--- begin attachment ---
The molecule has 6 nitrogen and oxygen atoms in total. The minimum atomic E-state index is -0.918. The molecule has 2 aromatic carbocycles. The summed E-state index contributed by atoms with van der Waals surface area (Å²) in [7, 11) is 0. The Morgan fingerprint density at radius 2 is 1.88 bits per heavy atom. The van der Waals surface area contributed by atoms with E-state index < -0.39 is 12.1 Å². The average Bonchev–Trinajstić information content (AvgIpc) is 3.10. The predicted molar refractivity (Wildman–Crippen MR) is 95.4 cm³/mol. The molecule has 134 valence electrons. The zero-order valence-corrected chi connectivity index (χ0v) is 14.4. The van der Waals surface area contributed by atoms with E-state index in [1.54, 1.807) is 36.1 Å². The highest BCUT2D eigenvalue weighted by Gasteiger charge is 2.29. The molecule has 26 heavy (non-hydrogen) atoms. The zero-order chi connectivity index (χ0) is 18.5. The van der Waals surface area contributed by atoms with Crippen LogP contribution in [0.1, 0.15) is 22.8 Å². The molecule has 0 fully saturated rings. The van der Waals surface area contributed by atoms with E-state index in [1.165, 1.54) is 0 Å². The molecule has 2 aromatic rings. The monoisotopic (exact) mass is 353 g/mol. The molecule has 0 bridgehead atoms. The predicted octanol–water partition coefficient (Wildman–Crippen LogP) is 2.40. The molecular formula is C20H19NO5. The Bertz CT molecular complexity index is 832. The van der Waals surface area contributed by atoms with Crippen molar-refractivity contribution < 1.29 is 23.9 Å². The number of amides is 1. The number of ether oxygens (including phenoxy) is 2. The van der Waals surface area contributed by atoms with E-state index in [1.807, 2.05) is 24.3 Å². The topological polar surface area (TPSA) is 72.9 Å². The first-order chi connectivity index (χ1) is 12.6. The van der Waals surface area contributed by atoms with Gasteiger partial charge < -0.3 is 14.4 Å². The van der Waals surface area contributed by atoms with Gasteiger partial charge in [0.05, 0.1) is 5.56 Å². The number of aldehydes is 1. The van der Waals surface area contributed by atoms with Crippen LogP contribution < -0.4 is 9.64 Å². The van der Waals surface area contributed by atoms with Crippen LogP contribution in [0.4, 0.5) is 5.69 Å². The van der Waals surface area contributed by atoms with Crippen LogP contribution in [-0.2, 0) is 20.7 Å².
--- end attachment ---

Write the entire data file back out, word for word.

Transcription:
The molecule has 6 nitrogen and oxygen atoms in total. The minimum atomic E-state index is -0.918. The molecule has 2 aromatic carbocycles. The summed E-state index contributed by atoms with van der Waals surface area (Å²) in [7, 11) is 0. The Morgan fingerprint density at radius 2 is 1.88 bits per heavy atom. The van der Waals surface area contributed by atoms with E-state index < -0.39 is 12.1 Å². The average Bonchev–Trinajstić information content (AvgIpc) is 3.10. The predicted molar refractivity (Wildman–Crippen MR) is 95.4 cm³/mol. The molecule has 134 valence electrons. The zero-order valence-corrected chi connectivity index (χ0v) is 14.4. The van der Waals surface area contributed by atoms with E-state index in [1.54, 1.807) is 36.1 Å². The highest BCUT2D eigenvalue weighted by Gasteiger charge is 2.29. The molecule has 26 heavy (non-hydrogen) atoms. The zero-order chi connectivity index (χ0) is 18.5. The van der Waals surface area contributed by atoms with Crippen LogP contribution in [0.1, 0.15) is 22.8 Å². The molecule has 0 fully saturated rings. The van der Waals surface area contributed by atoms with E-state index in [1.165, 1.54) is 0 Å². The molecule has 2 aromatic rings. The monoisotopic (exact) mass is 353 g/mol. The molecule has 0 bridgehead atoms. The predicted octanol–water partition coefficient (Wildman–Crippen LogP) is 2.40. The molecular formula is C20H19NO5. The Bertz CT molecular complexity index is 832. The van der Waals surface area contributed by atoms with Crippen molar-refractivity contribution < 1.29 is 23.9 Å². The number of amides is 1. The number of ether oxygens (including phenoxy) is 2. The van der Waals surface area contributed by atoms with E-state index in [1.807, 2.05) is 24.3 Å². The topological polar surface area (TPSA) is 72.9 Å². The first-order chi connectivity index (χ1) is 12.6. The van der Waals surface area contributed by atoms with Gasteiger partial charge < -0.3 is 14.4 Å². The van der Waals surface area contributed by atoms with Gasteiger partial charge in [0.05, 0.1) is 5.56 Å². The number of aldehydes is 1. The van der Waals surface area contributed by atoms with Crippen LogP contribution < -0.4 is 9.64 Å². The van der Waals surface area contributed by atoms with Crippen LogP contribution in [0.4, 0.5) is 5.69 Å². The van der Waals surface area contributed by atoms with Crippen LogP contribution in [-0.2, 0) is 20.7 Å².